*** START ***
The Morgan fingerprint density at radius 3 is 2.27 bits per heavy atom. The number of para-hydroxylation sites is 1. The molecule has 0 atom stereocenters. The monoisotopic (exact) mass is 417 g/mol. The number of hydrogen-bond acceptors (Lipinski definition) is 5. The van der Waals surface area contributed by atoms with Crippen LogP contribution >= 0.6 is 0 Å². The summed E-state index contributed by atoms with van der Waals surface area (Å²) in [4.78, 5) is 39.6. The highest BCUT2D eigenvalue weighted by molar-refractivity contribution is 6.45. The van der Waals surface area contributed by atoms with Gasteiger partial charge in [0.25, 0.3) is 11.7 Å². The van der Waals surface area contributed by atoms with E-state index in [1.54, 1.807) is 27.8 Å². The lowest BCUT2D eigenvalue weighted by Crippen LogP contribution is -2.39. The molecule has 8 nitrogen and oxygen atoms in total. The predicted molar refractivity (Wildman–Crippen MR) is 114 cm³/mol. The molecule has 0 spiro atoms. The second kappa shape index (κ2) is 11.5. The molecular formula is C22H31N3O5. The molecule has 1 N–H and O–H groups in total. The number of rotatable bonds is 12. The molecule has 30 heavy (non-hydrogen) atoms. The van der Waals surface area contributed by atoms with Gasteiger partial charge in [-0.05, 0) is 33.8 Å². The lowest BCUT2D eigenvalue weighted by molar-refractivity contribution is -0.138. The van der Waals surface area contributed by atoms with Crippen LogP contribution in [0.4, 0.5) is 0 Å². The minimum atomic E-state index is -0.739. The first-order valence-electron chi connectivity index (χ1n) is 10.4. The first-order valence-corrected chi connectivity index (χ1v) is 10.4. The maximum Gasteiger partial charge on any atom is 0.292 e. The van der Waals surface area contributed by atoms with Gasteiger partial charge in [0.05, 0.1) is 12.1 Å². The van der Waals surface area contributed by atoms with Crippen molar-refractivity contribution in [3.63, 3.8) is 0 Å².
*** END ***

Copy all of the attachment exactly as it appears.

The Morgan fingerprint density at radius 3 is 2.27 bits per heavy atom. The number of para-hydroxylation sites is 1. The molecule has 0 atom stereocenters. The monoisotopic (exact) mass is 417 g/mol. The number of hydrogen-bond acceptors (Lipinski definition) is 5. The van der Waals surface area contributed by atoms with Crippen LogP contribution >= 0.6 is 0 Å². The summed E-state index contributed by atoms with van der Waals surface area (Å²) in [4.78, 5) is 39.6. The highest BCUT2D eigenvalue weighted by molar-refractivity contribution is 6.45. The van der Waals surface area contributed by atoms with Gasteiger partial charge in [0.25, 0.3) is 11.7 Å². The van der Waals surface area contributed by atoms with E-state index in [1.54, 1.807) is 27.8 Å². The lowest BCUT2D eigenvalue weighted by Crippen LogP contribution is -2.39. The molecule has 8 nitrogen and oxygen atoms in total. The predicted molar refractivity (Wildman–Crippen MR) is 114 cm³/mol. The molecule has 0 spiro atoms. The second kappa shape index (κ2) is 11.5. The molecular formula is C22H31N3O5. The molecule has 1 N–H and O–H groups in total. The number of rotatable bonds is 12. The molecule has 30 heavy (non-hydrogen) atoms. The van der Waals surface area contributed by atoms with Gasteiger partial charge in [-0.05, 0) is 33.8 Å². The lowest BCUT2D eigenvalue weighted by molar-refractivity contribution is -0.138. The van der Waals surface area contributed by atoms with Crippen LogP contribution in [0.4, 0.5) is 0 Å². The minimum atomic E-state index is -0.739. The first-order valence-electron chi connectivity index (χ1n) is 10.4. The first-order valence-corrected chi connectivity index (χ1v) is 10.4. The maximum Gasteiger partial charge on any atom is 0.292 e. The van der Waals surface area contributed by atoms with Gasteiger partial charge in [0.05, 0.1) is 12.1 Å². The van der Waals surface area contributed by atoms with Crippen molar-refractivity contribution in [3.63, 3.8) is 0 Å².